Insurance coverage

Unanswered Questions After Dobbs Part VII: Insurance Coverage Issues

Unanswered Questions After Dobbs Part VII: Insurance Coverage Issues for Policyholders

In our seventh episode of “Unanswered Questions After Dobbs,” Reed Smith’s Reproductive Health Task Force discusses the potential impact of the Dobbs opinion on commercial policyholders.

Following the US Supreme Court’s opinion in the Dobbs case, more companies have stepped up to provide benefits to employees who need to seek reproductive care in other states. Questions and issues will continue to arise that could involve corporate liability insurance programs, especially as states with restrictive abortion laws threaten to impose civil and criminal penalties on companies that seek to provide benefits to their employees.

This article provides examples of insurance coverage questions and issues that commercial policyholders and employees may face as a result of the Court’s opinion.

Unanswered questions after Dobbs

• States with restrictive abortion laws could impose criminal and civil liability on employees seeking to leave the state to receive treatment that is illegal in their home state. Will any of these liabilities, including defense costs, be covered by liability insurance offered to employees?

• Some state lawmakers are threatening to impose liability on companies that provide benefits to their employees for traveling out of state for health services that are now illegal in their home state. How might business insurance policies respond to these newly created liabilities?

• To the extent that lawsuits assert claims arising from alleged harm to a fetus, or otherwise allege “bodily injury”, would such claims trigger potential coverage under liability policies covering claims for liability arising from bodily injury?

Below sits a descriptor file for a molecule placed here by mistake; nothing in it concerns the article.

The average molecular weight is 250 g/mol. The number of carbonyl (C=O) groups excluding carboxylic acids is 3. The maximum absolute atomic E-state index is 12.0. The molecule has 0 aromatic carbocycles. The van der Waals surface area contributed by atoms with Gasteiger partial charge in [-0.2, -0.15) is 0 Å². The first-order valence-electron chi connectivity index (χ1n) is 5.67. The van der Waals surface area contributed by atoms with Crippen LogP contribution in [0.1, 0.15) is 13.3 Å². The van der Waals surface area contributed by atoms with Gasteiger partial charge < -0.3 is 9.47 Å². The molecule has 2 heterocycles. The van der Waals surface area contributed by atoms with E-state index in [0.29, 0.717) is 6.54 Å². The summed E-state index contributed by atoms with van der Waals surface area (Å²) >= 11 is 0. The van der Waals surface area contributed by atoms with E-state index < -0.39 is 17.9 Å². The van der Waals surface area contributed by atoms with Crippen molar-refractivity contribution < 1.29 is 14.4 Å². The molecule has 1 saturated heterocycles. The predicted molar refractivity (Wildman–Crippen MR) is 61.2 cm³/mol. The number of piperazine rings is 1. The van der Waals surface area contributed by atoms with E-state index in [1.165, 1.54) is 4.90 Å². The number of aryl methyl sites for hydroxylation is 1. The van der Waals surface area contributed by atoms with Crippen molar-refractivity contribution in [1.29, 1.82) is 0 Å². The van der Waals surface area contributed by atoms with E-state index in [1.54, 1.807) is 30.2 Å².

• Some state lawmakers are considering introducing legislation allowing shareholders to sue corporations for spending company funds on benefits for employees who must travel out of state for prohibited medical treatment, such as ‘abortion. How will A&D insurance respond to such claims?

• Lawmakers have also threatened to pass laws prohibiting companies from doing business in the state if the companies offer perks that facilitate out-of-state abortion services. If companies offer such benefits and then face a local ban, it could lead to litigation from shareholders and possibly others who depend on the company’s services in the relevant state. For example, if a business is prohibited from doing business in a state and that business has contractual or other obligations that it cannot perform as a result, the business may be liable for that situation. It should be assessed whether there is insurance for these liabilities.

• Lawmakers have even threatened to pass legislation prohibiting liability insurance companies from providing coverage to corporations in lawsuits related to the provision of benefits for prohibited medical procedures, such as abortion. Are these laws applicable? Will they be enforced if a cover suit is filed in the jurisdiction that licenses abortion services?

• Companies that provide additional benefits to employees for out-of-state travel may face privacy issues if employees must provide information about their need for these services to employers in order to obtain benefits, or if the state seeks to compel these companies to disclose the names. employees seeking such benefits, among other scenarios. Additionally, to the extent that there is retaliation, harassment or other negative consequences against an employee who takes advantage of these benefits or is suspected of doing so, then such conduct could give rise to employee claims that could potentially fall under an employment practices liability. Politics.

• Should companies proactively resolve these issues with their insurers/seek assurances that insurers will provide coverage for liabilities associated with companies that decide to offer additional benefits to employees wishing to travel out of state?

Stay tuned for our next episode of “Unanswered Questions After Dobbs.”